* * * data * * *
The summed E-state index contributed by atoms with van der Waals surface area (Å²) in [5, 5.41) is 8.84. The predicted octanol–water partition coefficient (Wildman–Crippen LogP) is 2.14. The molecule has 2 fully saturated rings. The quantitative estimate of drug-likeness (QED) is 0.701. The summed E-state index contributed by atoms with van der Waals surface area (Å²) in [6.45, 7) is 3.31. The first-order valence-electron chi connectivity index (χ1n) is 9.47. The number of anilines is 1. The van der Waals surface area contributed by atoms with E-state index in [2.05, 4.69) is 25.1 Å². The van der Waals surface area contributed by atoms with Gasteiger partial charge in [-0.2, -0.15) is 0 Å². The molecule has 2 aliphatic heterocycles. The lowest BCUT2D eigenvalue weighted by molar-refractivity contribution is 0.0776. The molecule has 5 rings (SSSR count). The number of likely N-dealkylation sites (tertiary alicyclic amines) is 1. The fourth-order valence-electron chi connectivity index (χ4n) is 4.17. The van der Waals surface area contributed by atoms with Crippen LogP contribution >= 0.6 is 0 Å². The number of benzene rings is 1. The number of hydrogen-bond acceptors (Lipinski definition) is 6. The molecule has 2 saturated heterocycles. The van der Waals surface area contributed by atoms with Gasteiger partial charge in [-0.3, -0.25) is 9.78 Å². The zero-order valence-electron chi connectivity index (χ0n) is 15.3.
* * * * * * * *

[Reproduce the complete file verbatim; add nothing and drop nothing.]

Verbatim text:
The summed E-state index contributed by atoms with van der Waals surface area (Å²) in [5, 5.41) is 8.84. The predicted octanol–water partition coefficient (Wildman–Crippen LogP) is 2.14. The molecule has 2 fully saturated rings. The quantitative estimate of drug-likeness (QED) is 0.701. The summed E-state index contributed by atoms with van der Waals surface area (Å²) in [6.45, 7) is 3.31. The first-order valence-electron chi connectivity index (χ1n) is 9.47. The number of anilines is 1. The van der Waals surface area contributed by atoms with E-state index in [2.05, 4.69) is 25.1 Å². The van der Waals surface area contributed by atoms with Gasteiger partial charge in [-0.2, -0.15) is 0 Å². The molecule has 2 aliphatic heterocycles. The lowest BCUT2D eigenvalue weighted by molar-refractivity contribution is 0.0776. The molecule has 5 rings (SSSR count). The number of likely N-dealkylation sites (tertiary alicyclic amines) is 1. The fourth-order valence-electron chi connectivity index (χ4n) is 4.17. The van der Waals surface area contributed by atoms with Crippen LogP contribution >= 0.6 is 0 Å². The number of benzene rings is 1. The number of hydrogen-bond acceptors (Lipinski definition) is 6. The molecule has 2 saturated heterocycles. The van der Waals surface area contributed by atoms with Gasteiger partial charge in [-0.3, -0.25) is 9.78 Å². The zero-order valence-electron chi connectivity index (χ0n) is 15.3.